Half a croissant, on a plate, with a sign in front of it saying '50c'
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Archaeological Storage

Can't Afford Whole Body Cryogenics -- Don't Settle For Just The Head
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And what if those guys suffer a long power failure?

Preserve the whole you directly on the gravestone. Using etching techniques, record voice and video recordings, googlisms and most importantly, your own DNA in case the resurrection machines are not ready by the time decay made your body's own DNA unusable for cloning.

As brain scan technologies improve and memory recordings become possible throw these in as well.

The business plan will Include special purposes optical scan readers for the living.

theircompetitor, Mar 11 2004

Tombstone Video http://www.webindia...d=42531&cat=Science
[theircompetitor, Oct 04 2004]

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       That would be fun. Revive Joe Shmo, from long ago. For more kicks, I'd add in a little revision to the DNA so that Joe, when born, has a birth-mark on his back that says: "21st century human -- RESURRECTED FOR COMEDIC VALUE".
telepathetic, Mar 11 2004

       I work for an archaeological company and, believe me, they won't get it. When future archaeologists find garden gnomes they will probably theorise that our civilisation created plaster effigies of our enemies whose souls we then had power over. Some of them may have represented gods or demons as they have grotesquely grinning faces. Other such plaster effigies will appear to have had more to do with ensuring good hunting as many of the models appear to have some kind of rod and string construction in their hand, which may have been used as a snare.   

       If they do anything, they'll photograph it, reconstruct it in 3D and archive it. Bye bye [TC].
squeak, Mar 12 2004

       Squeak watching Time Team (UK channel 4) program i got the impression anything that couldn't be quickly explained was said to be of ritual value.
engineer1, Mar 12 2004

       Yup. I once saw a program in which archaeologists were trying to explain frequent finds of wooden and stone cocks in ermm... ancient Greece/Rome (can't remember) by saying they were used in fertility rituals. Another person asked if they could possibly be dildos and the archaeologists didn't really know what to say but was sure they had ritual value.
squeak, Mar 12 2004

       One of my colleagues has a lot of collaborations with archaeologists, applying chemical analytical techniques to archaeological artefacts. It's a very interesting area, but one thing you come up against time and time again is that some archaeologists (though not all) want the data to fit a story they have. They don't look at the data and draw conclusions - they have an assumption (generally involving rituals!) and want the data to fit that. It's the wrong way to do science. Archaeologists are increasingly wanting to be considered scientists, but until the community start to turn this around it's hard to see how they will be taken seriously. Some archaeologists are good scientists - but sadly there are lots who aren't.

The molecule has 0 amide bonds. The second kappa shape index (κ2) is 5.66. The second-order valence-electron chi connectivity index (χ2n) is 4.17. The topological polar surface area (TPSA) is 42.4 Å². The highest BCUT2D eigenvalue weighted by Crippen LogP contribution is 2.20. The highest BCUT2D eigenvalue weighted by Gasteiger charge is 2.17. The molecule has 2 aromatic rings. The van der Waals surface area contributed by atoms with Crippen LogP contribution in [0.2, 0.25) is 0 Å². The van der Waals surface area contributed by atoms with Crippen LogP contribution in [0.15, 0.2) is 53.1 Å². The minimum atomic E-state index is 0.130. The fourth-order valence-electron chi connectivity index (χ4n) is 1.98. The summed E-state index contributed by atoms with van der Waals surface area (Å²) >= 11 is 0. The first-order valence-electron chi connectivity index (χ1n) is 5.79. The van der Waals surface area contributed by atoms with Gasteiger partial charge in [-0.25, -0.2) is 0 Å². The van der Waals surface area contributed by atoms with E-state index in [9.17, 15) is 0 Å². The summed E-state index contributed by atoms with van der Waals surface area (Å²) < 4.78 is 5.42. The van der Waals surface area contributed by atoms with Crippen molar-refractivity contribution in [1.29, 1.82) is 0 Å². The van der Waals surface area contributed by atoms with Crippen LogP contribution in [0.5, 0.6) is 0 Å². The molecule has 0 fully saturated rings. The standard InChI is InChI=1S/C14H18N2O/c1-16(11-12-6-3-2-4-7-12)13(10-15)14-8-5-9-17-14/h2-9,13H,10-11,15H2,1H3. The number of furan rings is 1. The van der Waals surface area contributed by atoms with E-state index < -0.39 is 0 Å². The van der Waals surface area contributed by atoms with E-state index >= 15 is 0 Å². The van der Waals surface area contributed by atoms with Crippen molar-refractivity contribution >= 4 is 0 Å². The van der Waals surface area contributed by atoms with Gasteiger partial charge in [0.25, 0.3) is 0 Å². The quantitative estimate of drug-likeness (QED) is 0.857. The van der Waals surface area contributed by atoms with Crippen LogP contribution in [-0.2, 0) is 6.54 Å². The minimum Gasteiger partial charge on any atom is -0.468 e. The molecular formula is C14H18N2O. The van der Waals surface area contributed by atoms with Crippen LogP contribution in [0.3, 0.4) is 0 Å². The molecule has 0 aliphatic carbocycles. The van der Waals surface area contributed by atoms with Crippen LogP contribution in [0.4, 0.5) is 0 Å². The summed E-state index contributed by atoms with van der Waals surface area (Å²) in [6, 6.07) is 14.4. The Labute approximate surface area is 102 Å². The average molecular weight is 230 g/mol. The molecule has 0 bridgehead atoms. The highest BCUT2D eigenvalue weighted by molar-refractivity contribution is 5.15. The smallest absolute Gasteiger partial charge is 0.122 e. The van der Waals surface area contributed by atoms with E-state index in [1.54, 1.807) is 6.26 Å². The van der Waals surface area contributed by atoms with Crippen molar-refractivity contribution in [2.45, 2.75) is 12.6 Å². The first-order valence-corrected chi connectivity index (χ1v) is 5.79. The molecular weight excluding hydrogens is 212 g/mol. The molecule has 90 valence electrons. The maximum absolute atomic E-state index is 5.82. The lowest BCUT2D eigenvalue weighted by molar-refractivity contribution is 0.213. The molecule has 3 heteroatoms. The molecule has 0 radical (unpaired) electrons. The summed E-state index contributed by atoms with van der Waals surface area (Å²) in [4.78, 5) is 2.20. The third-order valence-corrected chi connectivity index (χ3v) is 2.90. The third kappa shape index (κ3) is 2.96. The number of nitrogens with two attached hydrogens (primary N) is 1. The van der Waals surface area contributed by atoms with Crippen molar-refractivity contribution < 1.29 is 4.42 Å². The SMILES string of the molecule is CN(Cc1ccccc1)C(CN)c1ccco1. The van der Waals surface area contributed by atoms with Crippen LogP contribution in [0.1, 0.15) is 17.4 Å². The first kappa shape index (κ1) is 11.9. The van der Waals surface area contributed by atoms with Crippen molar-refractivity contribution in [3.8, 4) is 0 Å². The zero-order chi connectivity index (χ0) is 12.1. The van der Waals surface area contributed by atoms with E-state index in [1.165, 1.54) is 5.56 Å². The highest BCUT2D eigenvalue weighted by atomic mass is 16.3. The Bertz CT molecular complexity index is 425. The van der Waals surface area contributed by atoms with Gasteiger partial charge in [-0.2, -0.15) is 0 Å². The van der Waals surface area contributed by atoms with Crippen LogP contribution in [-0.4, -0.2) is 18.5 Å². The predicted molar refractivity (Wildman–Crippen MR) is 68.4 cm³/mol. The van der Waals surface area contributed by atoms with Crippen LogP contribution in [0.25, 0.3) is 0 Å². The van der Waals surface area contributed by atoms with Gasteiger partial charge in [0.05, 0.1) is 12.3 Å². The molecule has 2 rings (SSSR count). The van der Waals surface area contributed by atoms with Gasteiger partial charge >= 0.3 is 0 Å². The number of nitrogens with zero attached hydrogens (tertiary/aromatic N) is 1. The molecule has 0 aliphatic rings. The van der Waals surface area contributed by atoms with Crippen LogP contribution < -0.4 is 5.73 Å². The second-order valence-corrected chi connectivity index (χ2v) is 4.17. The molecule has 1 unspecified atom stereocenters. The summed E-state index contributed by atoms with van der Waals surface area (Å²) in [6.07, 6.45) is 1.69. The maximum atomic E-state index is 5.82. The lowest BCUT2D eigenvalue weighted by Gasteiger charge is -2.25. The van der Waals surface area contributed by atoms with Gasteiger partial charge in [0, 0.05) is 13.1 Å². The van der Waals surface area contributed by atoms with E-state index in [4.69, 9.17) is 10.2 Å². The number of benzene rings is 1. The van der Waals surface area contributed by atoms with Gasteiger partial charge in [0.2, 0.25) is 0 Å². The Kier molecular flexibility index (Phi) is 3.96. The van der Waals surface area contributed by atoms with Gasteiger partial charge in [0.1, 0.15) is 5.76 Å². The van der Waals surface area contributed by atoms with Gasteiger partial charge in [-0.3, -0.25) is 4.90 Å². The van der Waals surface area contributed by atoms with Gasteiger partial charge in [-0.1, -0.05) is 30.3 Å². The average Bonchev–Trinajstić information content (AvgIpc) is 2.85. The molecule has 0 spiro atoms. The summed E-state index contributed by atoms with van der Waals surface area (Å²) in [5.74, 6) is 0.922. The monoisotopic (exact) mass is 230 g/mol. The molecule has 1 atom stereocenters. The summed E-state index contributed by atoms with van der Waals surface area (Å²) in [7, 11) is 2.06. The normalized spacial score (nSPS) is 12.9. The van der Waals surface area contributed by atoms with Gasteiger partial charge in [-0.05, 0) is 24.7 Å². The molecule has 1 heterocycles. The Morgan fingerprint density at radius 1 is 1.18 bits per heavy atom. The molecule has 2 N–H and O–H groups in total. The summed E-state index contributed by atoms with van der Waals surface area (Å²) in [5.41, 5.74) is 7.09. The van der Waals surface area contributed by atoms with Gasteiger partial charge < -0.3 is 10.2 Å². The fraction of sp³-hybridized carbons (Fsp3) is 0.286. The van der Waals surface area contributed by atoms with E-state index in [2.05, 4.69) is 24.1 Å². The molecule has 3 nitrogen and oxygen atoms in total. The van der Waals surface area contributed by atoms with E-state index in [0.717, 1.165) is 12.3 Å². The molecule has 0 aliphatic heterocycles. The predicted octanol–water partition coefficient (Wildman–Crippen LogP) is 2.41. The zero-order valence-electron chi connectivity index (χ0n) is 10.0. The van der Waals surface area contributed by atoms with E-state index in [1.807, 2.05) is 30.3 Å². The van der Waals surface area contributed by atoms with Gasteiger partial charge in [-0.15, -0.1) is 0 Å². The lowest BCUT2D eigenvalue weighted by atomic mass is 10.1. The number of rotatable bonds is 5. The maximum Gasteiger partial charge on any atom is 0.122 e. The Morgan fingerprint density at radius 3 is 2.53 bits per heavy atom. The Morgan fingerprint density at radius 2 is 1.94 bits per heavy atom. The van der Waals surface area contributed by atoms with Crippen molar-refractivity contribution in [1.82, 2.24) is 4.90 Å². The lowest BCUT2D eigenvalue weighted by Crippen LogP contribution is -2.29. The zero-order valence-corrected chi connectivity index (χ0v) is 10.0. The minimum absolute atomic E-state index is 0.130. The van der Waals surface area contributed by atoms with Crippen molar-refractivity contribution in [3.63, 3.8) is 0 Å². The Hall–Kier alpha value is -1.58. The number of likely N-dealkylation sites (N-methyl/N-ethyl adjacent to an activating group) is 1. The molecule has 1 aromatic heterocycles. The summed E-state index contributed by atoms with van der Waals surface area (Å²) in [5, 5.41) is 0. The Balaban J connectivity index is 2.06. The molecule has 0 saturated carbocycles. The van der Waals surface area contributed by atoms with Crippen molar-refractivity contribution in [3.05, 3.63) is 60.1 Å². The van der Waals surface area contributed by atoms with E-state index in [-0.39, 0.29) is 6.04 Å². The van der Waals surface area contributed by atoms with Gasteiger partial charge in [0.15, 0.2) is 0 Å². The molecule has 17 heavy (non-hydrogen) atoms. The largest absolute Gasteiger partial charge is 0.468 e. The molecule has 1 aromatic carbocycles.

hazel, Mar 12 2004

       guys -- all true, but surely as they tried to decipher the hieroglyphics, they would try to decipher the markings on these stones, and someone would notice DNA sequences? The double helix logo next to the bar code might give it away?   

       Haven't people talked about retrieving sound from clay pots, from vibration made as they were made? I'm thinking a drawn ear or eye icon next to a pattern might get someone curious.
theircompetitor, Mar 12 2004

       Hmm. The writers have a ritualistic desire to be studied at some future date by person or persons unknown: how quaint.
dpsyplc, Mar 12 2004

       I actually think there may be a real market here. Who would believe people would pay to freeze their heads?
theircompetitor, Mar 12 2004

       They may assume, correctly, that old records of the halfbakery represent the height of this culture's ingenuity.
FarmerJohn, Mar 12 2004

       Speaking of the HB Seal of Approval, wonder if Jutta would license the graphic for use on gravesites?   

       Here lies theircompetitor, halfbaker. Maybe over time it'll be viewed like the Masonic Order.
theircompetitor, Mar 12 2004

       Where do I sign up?
dpsyplc, Mar 12 2004

       How much does it cost?
yabba do yabba dabba, Mar 12 2004

       With my luck what ever i died of would be genetic, or the vital last chromosome would be a typo. Thinking about that how easy would it be to introduce a typo into a Randomish arrangment of 4 letters?   

       who would look after the standards? as in where the coding runs from too   

       there was a typo that was a result of the boss appearing behind me
engineer1, Mar 17 2004

       Well, if it's a typo, it's a typo -- maybe they'll cure your dislexia or give you blue eyes?   

       As far as standards -- by definition, it'll be a cemetary of rosetta stones -- so people would be able to figure it out -- just as we can read sumerian or arameic or hieroglyphics -- even if it gets lots at some point.
theircompetitor, Mar 17 2004


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